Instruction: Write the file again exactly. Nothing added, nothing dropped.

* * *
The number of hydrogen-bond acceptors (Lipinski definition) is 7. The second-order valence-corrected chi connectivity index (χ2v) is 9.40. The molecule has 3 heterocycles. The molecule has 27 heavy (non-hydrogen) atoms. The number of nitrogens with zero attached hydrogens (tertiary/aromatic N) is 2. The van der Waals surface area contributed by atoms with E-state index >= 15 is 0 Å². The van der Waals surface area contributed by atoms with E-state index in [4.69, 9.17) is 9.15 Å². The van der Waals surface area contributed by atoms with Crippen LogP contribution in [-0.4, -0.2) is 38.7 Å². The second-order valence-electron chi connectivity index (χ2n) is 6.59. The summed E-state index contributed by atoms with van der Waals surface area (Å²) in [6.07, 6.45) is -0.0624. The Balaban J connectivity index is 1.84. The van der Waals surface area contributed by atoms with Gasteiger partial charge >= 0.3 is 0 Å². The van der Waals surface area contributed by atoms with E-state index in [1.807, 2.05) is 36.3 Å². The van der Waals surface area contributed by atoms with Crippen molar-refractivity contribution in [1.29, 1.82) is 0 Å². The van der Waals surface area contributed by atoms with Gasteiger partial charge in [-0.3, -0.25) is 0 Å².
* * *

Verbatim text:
The number of hydrogen-bond acceptors (Lipinski definition) is 7. The second-order valence-corrected chi connectivity index (χ2v) is 9.40. The molecule has 3 heterocycles. The molecule has 27 heavy (non-hydrogen) atoms. The number of nitrogens with zero attached hydrogens (tertiary/aromatic N) is 2. The van der Waals surface area contributed by atoms with E-state index >= 15 is 0 Å². The van der Waals surface area contributed by atoms with E-state index in [4.69, 9.17) is 9.15 Å². The van der Waals surface area contributed by atoms with Crippen LogP contribution in [-0.4, -0.2) is 38.7 Å². The second-order valence-electron chi connectivity index (χ2n) is 6.59. The summed E-state index contributed by atoms with van der Waals surface area (Å²) in [6.07, 6.45) is -0.0624. The Balaban J connectivity index is 1.84. The van der Waals surface area contributed by atoms with Gasteiger partial charge >= 0.3 is 0 Å². The van der Waals surface area contributed by atoms with E-state index in [1.807, 2.05) is 36.3 Å². The van der Waals surface area contributed by atoms with Crippen molar-refractivity contribution in [1.29, 1.82) is 0 Å². The van der Waals surface area contributed by atoms with Gasteiger partial charge in [-0.3, -0.25) is 0 Å².